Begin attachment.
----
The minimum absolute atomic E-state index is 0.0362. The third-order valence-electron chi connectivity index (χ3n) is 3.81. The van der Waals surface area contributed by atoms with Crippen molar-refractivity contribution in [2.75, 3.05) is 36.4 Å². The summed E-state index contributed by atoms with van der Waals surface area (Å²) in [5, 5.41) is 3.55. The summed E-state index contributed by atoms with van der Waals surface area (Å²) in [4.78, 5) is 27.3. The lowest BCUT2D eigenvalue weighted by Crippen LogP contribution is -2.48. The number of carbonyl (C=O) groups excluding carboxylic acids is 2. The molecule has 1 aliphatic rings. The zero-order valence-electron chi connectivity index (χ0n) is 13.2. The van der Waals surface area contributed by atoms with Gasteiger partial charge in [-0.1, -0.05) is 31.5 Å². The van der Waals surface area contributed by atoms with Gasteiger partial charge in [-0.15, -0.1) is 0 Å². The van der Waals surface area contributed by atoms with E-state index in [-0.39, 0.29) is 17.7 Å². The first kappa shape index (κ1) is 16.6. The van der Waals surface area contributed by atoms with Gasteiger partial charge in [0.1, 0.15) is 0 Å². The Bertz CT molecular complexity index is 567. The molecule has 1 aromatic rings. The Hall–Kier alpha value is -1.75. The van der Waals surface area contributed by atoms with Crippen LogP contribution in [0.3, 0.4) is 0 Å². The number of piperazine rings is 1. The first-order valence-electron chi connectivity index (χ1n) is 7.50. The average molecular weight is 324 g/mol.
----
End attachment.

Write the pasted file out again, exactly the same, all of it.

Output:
The minimum absolute atomic E-state index is 0.0362. The third-order valence-electron chi connectivity index (χ3n) is 3.81. The van der Waals surface area contributed by atoms with Crippen molar-refractivity contribution in [2.75, 3.05) is 36.4 Å². The summed E-state index contributed by atoms with van der Waals surface area (Å²) in [5, 5.41) is 3.55. The summed E-state index contributed by atoms with van der Waals surface area (Å²) in [4.78, 5) is 27.3. The lowest BCUT2D eigenvalue weighted by Crippen LogP contribution is -2.48. The number of carbonyl (C=O) groups excluding carboxylic acids is 2. The molecule has 1 aliphatic rings. The zero-order valence-electron chi connectivity index (χ0n) is 13.2. The van der Waals surface area contributed by atoms with Gasteiger partial charge in [-0.1, -0.05) is 31.5 Å². The van der Waals surface area contributed by atoms with Gasteiger partial charge in [-0.15, -0.1) is 0 Å². The van der Waals surface area contributed by atoms with E-state index in [-0.39, 0.29) is 17.7 Å². The first kappa shape index (κ1) is 16.6. The van der Waals surface area contributed by atoms with Gasteiger partial charge in [0.1, 0.15) is 0 Å². The Bertz CT molecular complexity index is 567. The molecule has 1 aromatic rings. The Hall–Kier alpha value is -1.75. The van der Waals surface area contributed by atoms with Crippen LogP contribution in [0.3, 0.4) is 0 Å². The number of piperazine rings is 1. The first-order valence-electron chi connectivity index (χ1n) is 7.50. The average molecular weight is 324 g/mol.